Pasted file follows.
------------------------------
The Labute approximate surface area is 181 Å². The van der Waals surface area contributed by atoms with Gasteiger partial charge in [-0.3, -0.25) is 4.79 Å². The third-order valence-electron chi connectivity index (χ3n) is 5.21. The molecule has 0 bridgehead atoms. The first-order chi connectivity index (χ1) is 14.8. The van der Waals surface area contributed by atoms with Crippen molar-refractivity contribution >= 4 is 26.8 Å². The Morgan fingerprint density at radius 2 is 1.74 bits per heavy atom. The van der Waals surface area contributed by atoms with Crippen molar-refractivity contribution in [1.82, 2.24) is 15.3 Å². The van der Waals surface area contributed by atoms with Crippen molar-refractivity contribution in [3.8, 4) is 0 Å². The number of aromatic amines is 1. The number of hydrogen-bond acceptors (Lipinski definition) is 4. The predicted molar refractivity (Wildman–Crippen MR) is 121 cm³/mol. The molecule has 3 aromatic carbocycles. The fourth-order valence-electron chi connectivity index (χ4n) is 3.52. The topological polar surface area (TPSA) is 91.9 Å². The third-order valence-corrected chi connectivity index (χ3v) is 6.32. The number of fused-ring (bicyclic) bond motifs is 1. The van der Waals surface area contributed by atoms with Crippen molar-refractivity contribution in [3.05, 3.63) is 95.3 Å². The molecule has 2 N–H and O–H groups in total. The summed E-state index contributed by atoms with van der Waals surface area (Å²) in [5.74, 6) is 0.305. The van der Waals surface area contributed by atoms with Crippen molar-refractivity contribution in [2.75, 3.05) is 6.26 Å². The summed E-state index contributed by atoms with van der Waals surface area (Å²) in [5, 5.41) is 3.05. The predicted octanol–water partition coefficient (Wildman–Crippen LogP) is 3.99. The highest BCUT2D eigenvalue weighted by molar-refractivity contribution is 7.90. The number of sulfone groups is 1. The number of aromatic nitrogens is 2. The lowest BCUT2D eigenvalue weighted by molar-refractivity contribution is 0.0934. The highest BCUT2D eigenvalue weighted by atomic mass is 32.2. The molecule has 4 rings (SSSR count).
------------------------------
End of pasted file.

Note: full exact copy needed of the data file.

The Labute approximate surface area is 181 Å². The van der Waals surface area contributed by atoms with Gasteiger partial charge in [-0.3, -0.25) is 4.79 Å². The third-order valence-electron chi connectivity index (χ3n) is 5.21. The molecule has 0 bridgehead atoms. The first-order chi connectivity index (χ1) is 14.8. The van der Waals surface area contributed by atoms with Crippen molar-refractivity contribution >= 4 is 26.8 Å². The Morgan fingerprint density at radius 2 is 1.74 bits per heavy atom. The van der Waals surface area contributed by atoms with Crippen molar-refractivity contribution in [1.82, 2.24) is 15.3 Å². The van der Waals surface area contributed by atoms with Crippen molar-refractivity contribution in [3.8, 4) is 0 Å². The number of aromatic amines is 1. The number of hydrogen-bond acceptors (Lipinski definition) is 4. The predicted molar refractivity (Wildman–Crippen MR) is 121 cm³/mol. The molecule has 3 aromatic carbocycles. The fourth-order valence-electron chi connectivity index (χ4n) is 3.52. The topological polar surface area (TPSA) is 91.9 Å². The third-order valence-corrected chi connectivity index (χ3v) is 6.32. The number of fused-ring (bicyclic) bond motifs is 1. The van der Waals surface area contributed by atoms with Crippen molar-refractivity contribution in [3.05, 3.63) is 95.3 Å². The molecule has 2 N–H and O–H groups in total. The summed E-state index contributed by atoms with van der Waals surface area (Å²) in [5.74, 6) is 0.305. The van der Waals surface area contributed by atoms with Crippen molar-refractivity contribution in [2.75, 3.05) is 6.26 Å². The summed E-state index contributed by atoms with van der Waals surface area (Å²) in [5, 5.41) is 3.05. The predicted octanol–water partition coefficient (Wildman–Crippen LogP) is 3.99. The highest BCUT2D eigenvalue weighted by molar-refractivity contribution is 7.90. The number of sulfone groups is 1. The number of aromatic nitrogens is 2. The lowest BCUT2D eigenvalue weighted by molar-refractivity contribution is 0.0934. The highest BCUT2D eigenvalue weighted by atomic mass is 32.2. The molecule has 4 rings (SSSR count).